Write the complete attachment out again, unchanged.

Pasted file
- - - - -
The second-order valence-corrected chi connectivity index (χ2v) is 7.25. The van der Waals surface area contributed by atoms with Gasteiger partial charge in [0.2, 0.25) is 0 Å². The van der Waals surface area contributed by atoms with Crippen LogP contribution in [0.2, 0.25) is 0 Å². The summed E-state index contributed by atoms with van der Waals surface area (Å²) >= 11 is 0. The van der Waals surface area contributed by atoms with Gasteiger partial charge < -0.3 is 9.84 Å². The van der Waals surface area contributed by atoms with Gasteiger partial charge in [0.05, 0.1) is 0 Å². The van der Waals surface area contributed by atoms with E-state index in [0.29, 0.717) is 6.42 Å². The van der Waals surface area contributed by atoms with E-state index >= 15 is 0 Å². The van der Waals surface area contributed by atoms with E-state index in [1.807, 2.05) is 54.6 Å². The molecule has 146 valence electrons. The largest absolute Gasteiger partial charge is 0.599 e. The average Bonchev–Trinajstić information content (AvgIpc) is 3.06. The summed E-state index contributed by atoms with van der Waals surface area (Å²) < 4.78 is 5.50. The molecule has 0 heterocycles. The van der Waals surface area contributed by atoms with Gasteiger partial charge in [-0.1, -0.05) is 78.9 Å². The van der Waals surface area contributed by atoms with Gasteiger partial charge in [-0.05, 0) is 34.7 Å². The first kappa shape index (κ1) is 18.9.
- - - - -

The second-order valence-corrected chi connectivity index (χ2v) is 7.25. The van der Waals surface area contributed by atoms with Gasteiger partial charge in [0.2, 0.25) is 0 Å². The van der Waals surface area contributed by atoms with Crippen LogP contribution in [0.2, 0.25) is 0 Å². The summed E-state index contributed by atoms with van der Waals surface area (Å²) >= 11 is 0. The van der Waals surface area contributed by atoms with Gasteiger partial charge < -0.3 is 9.84 Å². The van der Waals surface area contributed by atoms with Gasteiger partial charge in [0.05, 0.1) is 0 Å². The van der Waals surface area contributed by atoms with E-state index in [0.29, 0.717) is 6.42 Å². The van der Waals surface area contributed by atoms with E-state index >= 15 is 0 Å². The van der Waals surface area contributed by atoms with E-state index in [1.807, 2.05) is 54.6 Å². The molecule has 146 valence electrons. The largest absolute Gasteiger partial charge is 0.599 e. The average Bonchev–Trinajstić information content (AvgIpc) is 3.06. The summed E-state index contributed by atoms with van der Waals surface area (Å²) < 4.78 is 5.50. The molecule has 0 heterocycles. The van der Waals surface area contributed by atoms with Gasteiger partial charge in [-0.1, -0.05) is 78.9 Å². The van der Waals surface area contributed by atoms with Gasteiger partial charge in [-0.05, 0) is 34.7 Å². The first kappa shape index (κ1) is 18.9.